Joyeeta Das, CEO of Gyana – an AI technology startup specialising in machine learning, data sciences, applied psychology, software engineering, sentiment analysis and applied mathematics – shares her thoughts on how quantified cities could improve healthcare
As Buddha said, ‘Health is the greatest gift, contentment the greatest wealth, faithfulness the best relationship’. How I wish all our governments gave us this gift!
More than transport and infrastructure, for me the concept of quantified cities is about public health. This is a major issue – in the UK rising cases of lifestyle-related depression and an increasing number of senior citizens pose problems. In Europe overall mental health is an issue, in the USA it’s obesity. The list is endless.
The causes are complex. Many scientists and doctors will create hypotheses, and urban scientists may test those in curated samples, but in the end it will boil down to IoT and data sciences to verify the truth. When the time comes we want to be ready. Smart- and IoT-oriented cities are a great first step, but I believe that linking them to real-time analytics and quantifying the city is the development that will count.
Right now we have millions of intelligent buildings across the world. For instance, New York’s Hudson Yards is a fantastic quantified community, and thousands of traffic cameras now have inbuilt sensors, but where is the infrastructure tying it all together?
Even if we do not take many new steps forward, creating a global open- source repository of the data we already have is more than enough to identify patterns in public health. Imagine real-time Twitter trends and then combine them with the relevant pedestrian cameras to identify possible places of contagion. Picture making streets and neighbourhoods ‘responsive’! Envisage correlating traffic patterns with anxiety issues. Visualise the effect of a convention seep through several health parameters. This is great not just for public policy makers, but also for enterprises, citizens, anyone who cares. Having data for quantified cities accessible in real time is the most important step in making this an integral part of our decisions.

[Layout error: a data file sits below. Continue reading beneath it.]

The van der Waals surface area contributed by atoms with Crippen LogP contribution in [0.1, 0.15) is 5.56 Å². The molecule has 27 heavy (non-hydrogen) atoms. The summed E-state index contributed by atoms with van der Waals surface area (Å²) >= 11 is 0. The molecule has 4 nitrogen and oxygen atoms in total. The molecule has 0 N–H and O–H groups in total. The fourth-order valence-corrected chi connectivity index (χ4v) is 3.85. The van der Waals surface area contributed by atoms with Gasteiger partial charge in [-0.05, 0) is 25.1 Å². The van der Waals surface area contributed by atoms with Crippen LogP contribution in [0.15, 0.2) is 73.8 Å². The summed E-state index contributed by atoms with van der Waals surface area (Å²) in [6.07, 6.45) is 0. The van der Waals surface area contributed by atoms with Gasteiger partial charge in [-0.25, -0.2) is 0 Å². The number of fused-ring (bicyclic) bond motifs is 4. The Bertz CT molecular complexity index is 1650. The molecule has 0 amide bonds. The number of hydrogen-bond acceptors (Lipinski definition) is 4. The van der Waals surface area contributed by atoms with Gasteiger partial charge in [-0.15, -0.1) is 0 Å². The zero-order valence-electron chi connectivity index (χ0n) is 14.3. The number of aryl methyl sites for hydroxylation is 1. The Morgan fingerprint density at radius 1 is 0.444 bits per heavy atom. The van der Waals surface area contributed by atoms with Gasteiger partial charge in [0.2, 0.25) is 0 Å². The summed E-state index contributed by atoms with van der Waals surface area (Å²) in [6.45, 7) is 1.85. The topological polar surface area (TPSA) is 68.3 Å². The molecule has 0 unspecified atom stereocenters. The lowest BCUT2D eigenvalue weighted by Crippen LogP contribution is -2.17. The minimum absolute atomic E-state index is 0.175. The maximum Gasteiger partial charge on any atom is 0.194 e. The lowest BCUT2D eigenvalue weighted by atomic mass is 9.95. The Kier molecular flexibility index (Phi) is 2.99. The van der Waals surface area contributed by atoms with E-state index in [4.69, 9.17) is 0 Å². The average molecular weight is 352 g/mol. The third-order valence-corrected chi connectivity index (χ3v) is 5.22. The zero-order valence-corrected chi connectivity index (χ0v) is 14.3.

What if you knew that 70 per cent of people who live in the same time zone as you and who drive the same routes at the same time slot as you ended up with some form of pulmonary disease by the time they were 40? Would you still make the same choices and decisions? What if you knew the school you were about to pick for your child is surrounded by pockets of increasing obesity and unhealthy food stations? Would you then buy a house in a different catchment area? Imagine going back in time to identify when this started and what kind of events it coincides with! What if you could do all that with a flick of your finger? – Minority Report style! Answering questions like these will raise awareness and cause major changes in economic and social structures, which is exactly how it should be.
Gyana is working towards making the dream of quantified cities possible. We combine the digital footprint of physical and digital things to create cohesive and comprehensive quantified models of cities that are alive and pulsating. Various enterprises already use us. Sometime in the future maybe health policy makers can use us too. At least that is the hope.
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